What about the potential effect on the children? Do you tell them or not? “Knowledge of the actual genetic relationships among the participants could contribute to a profoundly altered view of identity and family relationships.”(1) Again, how is this so different from an outside gamete fertilization or an adoption? In all three cases, the child would produce symptoms of a non-traditional identity establishment. Many argue that informing your children of their adoption early on helps the child to adjust to the situation whilst their emotional development is still being formulated. This saves the emotional turmoil that a child might undergo if they stumble upon adoption papers in the future. But how to you explain to a five year old that their daddy isn’t their real daddy, that their uncle is their real daddy, but the uncle is not married to mummy, and mummy and daddy love each other? I am finding it hard to explain myself.
One further expansion of the issue, is in the case of gay couples. If a lesbian couple used the brother of one of the female partners to produce a child with a genetic relationship to both of the females, is that wrong?
The Ethics Committee of the American Society for Reproductive Medicine argues that
“Familial gamete donation ensures that some portion of the infertile person’s genes will be passed to the offspring, thus maintaining a kinship tie that would be lost if an unrelated donor were used. In one of the few reports about known sperm donors, family involvement was chosen so that the infertile male could feel a ‘‘genetic closeness’’ to his child.” (2)
So in the case of the gay couples, if the gamete was not a familial gamete that one partner would feel a disassociation to the offspring, if in fact the other was the genetic parent. Furthermore, if the genetic parent became deceased, then the partner of the genetic parent may not have legal guardianship of the child and the child might be removed from the homosexual parenthood and placed elsewhere. As we begin evolve in the rights of homosexual unions, we have still not directly addressed the issue of step-parenthood/parenthood of homosexual couples. It could also be likely that the genetic donor could request for guardianship of the child. Ultimately leaving the non-genetic homosexual partner with no legal rights or responsibilities over the child they have reared.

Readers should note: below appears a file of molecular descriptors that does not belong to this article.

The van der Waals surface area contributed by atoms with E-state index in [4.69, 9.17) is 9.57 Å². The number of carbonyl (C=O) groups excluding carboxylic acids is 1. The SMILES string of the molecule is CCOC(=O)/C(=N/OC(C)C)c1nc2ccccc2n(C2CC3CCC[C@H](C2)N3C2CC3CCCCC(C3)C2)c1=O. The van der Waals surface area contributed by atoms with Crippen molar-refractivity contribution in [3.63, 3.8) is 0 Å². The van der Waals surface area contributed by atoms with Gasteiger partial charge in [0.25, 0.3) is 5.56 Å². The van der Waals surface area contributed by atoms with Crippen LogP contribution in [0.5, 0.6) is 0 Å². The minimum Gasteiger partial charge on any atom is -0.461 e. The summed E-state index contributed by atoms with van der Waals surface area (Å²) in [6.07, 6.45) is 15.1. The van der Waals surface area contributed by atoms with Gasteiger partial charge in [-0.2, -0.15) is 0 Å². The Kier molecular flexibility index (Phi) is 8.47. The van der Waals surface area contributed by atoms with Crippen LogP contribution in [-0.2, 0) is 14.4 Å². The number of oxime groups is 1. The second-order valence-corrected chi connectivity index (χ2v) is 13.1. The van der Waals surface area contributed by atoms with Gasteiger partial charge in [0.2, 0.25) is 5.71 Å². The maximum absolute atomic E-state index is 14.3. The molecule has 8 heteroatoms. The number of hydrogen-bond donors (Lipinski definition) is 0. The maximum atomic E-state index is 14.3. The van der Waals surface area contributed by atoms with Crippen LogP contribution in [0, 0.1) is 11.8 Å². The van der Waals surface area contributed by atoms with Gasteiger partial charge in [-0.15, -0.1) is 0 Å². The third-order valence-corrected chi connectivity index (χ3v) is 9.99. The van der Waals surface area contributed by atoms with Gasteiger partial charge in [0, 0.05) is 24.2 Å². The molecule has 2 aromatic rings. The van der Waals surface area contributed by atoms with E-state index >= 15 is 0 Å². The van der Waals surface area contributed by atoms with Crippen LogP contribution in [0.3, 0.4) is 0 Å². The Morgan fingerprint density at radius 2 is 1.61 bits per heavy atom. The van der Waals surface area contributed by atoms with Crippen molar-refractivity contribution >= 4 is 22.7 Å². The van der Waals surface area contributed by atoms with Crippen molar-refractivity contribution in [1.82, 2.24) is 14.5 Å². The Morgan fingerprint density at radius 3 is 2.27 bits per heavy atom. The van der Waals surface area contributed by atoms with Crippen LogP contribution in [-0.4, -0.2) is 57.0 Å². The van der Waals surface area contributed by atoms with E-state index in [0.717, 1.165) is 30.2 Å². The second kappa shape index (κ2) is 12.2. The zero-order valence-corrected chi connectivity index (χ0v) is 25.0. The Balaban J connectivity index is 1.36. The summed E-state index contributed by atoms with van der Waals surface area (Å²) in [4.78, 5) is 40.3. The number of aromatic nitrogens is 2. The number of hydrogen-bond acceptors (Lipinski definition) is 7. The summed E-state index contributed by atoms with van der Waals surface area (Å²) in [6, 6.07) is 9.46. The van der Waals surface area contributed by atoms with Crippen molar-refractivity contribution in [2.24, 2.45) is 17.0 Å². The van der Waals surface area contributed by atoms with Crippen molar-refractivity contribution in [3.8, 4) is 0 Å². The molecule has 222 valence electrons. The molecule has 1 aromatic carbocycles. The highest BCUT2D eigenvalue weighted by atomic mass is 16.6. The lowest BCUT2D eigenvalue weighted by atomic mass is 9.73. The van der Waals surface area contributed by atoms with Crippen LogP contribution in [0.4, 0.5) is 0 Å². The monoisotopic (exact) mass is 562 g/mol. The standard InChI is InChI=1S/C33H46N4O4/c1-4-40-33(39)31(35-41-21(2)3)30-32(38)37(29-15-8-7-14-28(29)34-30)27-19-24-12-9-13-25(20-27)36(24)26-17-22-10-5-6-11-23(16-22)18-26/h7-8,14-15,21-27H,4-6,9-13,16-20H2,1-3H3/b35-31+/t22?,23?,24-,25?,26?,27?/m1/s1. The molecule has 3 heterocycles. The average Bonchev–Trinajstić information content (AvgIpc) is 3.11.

In the TV Drama Brothers and Sisters, it addresses a similar scenario, where a gay brother and the second brother donated their sperm to a third brother and their wife. The idea being that neither brother would know who fathered the child. However, as dramas are dramatized and worst case scenarios are always played out, it turned out that they found out that it was the gay brother’s sperm which fertilized his sister in law’s egg. Thus proving only that the concept of familial gamete donation is a very real scenario within the medical world.
Of course there are a variety of different familial gamete donations that can be explored, such as father to son, mother to daughter etc. However for the purpose of this piece I have only focused on sibling-to-sibling donations. The Ethics Committee of the American Society for Reproductive Medicine also addresses in part sister to brother donation and the consequence of incest in particular cases.
The entire argument can not be fully justified without mentioning the Social Darwinist theory of Evolution. Survival of the fittest in this context would point to the assumption that people who can not biologically bear children should not. If it was meant to be it would. Should people have the power to overrule nature?
IVF practices seem to deny the foundations of this theory and provide those who are not meant to conceive naturally, fertilized embryos to be placed within their uterus. Thus allowing infertile couples the ability to foster life. It is also important to address that IVF is not always successful and many couples are left with holes in their pocket and gaps in their hearts. The argument here is that technology has allowed us on occasion to defy nature and create a population of IVF babies. Do people have the right to play god?
In conclusion, I cannot move forward of the point that we give to value to gametes only when they create a fetus, yet we throw thousands in the trash each day. It’s no different to wanting the toy your brother is playing with only because he is playing with it.
I would like to think that on the basis of wanting to give my sister the best present one could ever give, I would donate my eggs, before or after children. After all, if I don’t use them they will most likely end up in a sanitary bin.
“Bear the gift of life.”
(1) & (2) The Ethics Committee of the American Society for Reproductive Medicine:
www.asrm.org/EthicsReports/ or view the document below –
Using family members as gameteopl donors or surrogates